BACKGROUND: Methadone maintenance treatment program (MMTP) is associated with improved quality of life amongst many heroin users. Still, program adherence problems remain a fact. AIM: To improve our understanding of MMTP “adherence problems”.
METHODS: Using snowball sampling, two subgroups were recruited: MMTP enrollees and non-enrollees. A semi-structured questionnaire guided all in-depth interviews. Interviews were recorded, transcribed, hand-coded and analyzed using a grounded theory approach.
FINDINGS: Of 28 participants, 23 were male and Fifteen were in MMTP. All were NYC residents. Most were Hispanic (57%) and Caucasian (32%). The average age was 38 years. Twenty-two had a General Educational Development or less. All were poor and 64% were homeless. Many do not enroll in MMTP to quit heroin but to avoid physical withdrawals. Once enrolled, problems emerge with program regulations and methadone’s pharmacology. These they refer to as “liquid cuffs”. Drawing on Michel Foucault, methadone may be considered a disciplinary biopower technology that participants challenge using specific strategies. A “Junkie” habitus, crystallized by emotional and identitarian heroin-dispositions, also challenges biopower.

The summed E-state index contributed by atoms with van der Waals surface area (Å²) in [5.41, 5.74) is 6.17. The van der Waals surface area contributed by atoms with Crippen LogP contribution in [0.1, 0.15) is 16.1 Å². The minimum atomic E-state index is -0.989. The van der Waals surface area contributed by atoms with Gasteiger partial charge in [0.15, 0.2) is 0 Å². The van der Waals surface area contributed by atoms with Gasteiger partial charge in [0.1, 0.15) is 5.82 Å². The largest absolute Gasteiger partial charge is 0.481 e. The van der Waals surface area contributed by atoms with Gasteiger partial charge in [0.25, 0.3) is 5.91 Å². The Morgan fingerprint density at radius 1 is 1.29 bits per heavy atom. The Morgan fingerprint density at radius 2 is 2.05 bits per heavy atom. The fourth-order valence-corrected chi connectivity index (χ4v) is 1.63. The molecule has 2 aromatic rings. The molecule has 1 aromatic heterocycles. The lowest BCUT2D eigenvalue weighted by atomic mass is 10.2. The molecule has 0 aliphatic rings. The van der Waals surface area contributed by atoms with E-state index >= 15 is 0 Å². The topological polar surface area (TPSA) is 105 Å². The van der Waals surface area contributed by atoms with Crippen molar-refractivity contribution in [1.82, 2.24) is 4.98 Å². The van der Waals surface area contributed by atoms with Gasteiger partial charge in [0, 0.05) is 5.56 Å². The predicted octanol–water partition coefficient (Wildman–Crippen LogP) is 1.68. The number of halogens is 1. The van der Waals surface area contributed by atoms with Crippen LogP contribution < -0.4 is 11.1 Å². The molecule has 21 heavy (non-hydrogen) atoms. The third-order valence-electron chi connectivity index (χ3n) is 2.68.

CONCLUSIONS: The “liquid cuffs” experience along with the “Junkie” habitus effectively challenge disciplinary biopower. Loosening program regulations may improve quality of services and reduce harm.
Challenging biopower: “Liquid cuffs” and the “junkie” habitus
Drugs, 22 (3), 248-254. doi: 10.3109/09687637. PMCID: PMC4780363.